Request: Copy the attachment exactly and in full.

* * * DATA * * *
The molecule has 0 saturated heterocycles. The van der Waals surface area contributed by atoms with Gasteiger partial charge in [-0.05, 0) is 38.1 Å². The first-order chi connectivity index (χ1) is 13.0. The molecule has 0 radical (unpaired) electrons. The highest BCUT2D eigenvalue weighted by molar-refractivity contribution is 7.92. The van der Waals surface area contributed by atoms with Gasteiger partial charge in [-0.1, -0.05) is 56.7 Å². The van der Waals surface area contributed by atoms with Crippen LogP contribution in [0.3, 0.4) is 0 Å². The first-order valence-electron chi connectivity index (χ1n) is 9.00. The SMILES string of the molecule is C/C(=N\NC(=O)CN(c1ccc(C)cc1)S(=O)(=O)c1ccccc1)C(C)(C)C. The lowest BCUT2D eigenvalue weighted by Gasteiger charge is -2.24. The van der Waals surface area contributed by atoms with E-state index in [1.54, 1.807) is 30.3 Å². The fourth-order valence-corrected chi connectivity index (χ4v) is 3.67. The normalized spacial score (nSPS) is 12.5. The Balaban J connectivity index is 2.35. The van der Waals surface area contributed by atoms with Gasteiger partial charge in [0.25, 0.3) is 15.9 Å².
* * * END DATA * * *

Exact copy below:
The molecule has 0 saturated heterocycles. The van der Waals surface area contributed by atoms with Gasteiger partial charge in [-0.05, 0) is 38.1 Å². The first-order chi connectivity index (χ1) is 13.0. The molecule has 0 radical (unpaired) electrons. The highest BCUT2D eigenvalue weighted by molar-refractivity contribution is 7.92. The van der Waals surface area contributed by atoms with Gasteiger partial charge in [-0.1, -0.05) is 56.7 Å². The van der Waals surface area contributed by atoms with Crippen LogP contribution in [0.3, 0.4) is 0 Å². The first-order valence-electron chi connectivity index (χ1n) is 9.00. The SMILES string of the molecule is C/C(=N\NC(=O)CN(c1ccc(C)cc1)S(=O)(=O)c1ccccc1)C(C)(C)C. The lowest BCUT2D eigenvalue weighted by Gasteiger charge is -2.24. The van der Waals surface area contributed by atoms with E-state index in [1.54, 1.807) is 30.3 Å². The fourth-order valence-corrected chi connectivity index (χ4v) is 3.67. The normalized spacial score (nSPS) is 12.5. The Balaban J connectivity index is 2.35. The van der Waals surface area contributed by atoms with Gasteiger partial charge in [0.25, 0.3) is 15.9 Å².